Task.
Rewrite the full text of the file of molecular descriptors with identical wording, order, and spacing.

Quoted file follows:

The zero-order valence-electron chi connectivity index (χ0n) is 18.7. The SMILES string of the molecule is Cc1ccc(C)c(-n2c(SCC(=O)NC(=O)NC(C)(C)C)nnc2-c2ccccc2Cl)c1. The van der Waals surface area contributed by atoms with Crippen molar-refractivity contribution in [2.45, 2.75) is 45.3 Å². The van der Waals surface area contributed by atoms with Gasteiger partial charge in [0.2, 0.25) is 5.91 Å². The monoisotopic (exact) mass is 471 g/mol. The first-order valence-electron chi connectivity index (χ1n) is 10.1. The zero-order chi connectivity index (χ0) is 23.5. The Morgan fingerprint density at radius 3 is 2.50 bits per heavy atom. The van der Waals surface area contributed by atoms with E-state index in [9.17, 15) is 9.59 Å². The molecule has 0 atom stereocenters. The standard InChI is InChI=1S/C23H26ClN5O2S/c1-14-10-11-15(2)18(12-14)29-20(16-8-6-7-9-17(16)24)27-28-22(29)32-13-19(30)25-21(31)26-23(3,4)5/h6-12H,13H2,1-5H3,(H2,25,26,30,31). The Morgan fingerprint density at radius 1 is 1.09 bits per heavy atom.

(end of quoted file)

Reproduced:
The zero-order valence-electron chi connectivity index (χ0n) is 18.7. The SMILES string of the molecule is Cc1ccc(C)c(-n2c(SCC(=O)NC(=O)NC(C)(C)C)nnc2-c2ccccc2Cl)c1. The van der Waals surface area contributed by atoms with Crippen molar-refractivity contribution in [2.45, 2.75) is 45.3 Å². The van der Waals surface area contributed by atoms with Gasteiger partial charge in [0.2, 0.25) is 5.91 Å². The monoisotopic (exact) mass is 471 g/mol. The first-order valence-electron chi connectivity index (χ1n) is 10.1. The zero-order chi connectivity index (χ0) is 23.5. The Morgan fingerprint density at radius 3 is 2.50 bits per heavy atom. The van der Waals surface area contributed by atoms with E-state index in [9.17, 15) is 9.59 Å². The molecule has 0 atom stereocenters. The standard InChI is InChI=1S/C23H26ClN5O2S/c1-14-10-11-15(2)18(12-14)29-20(16-8-6-7-9-17(16)24)27-28-22(29)32-13-19(30)25-21(31)26-23(3,4)5/h6-12H,13H2,1-5H3,(H2,25,26,30,31). The Morgan fingerprint density at radius 1 is 1.09 bits per heavy atom.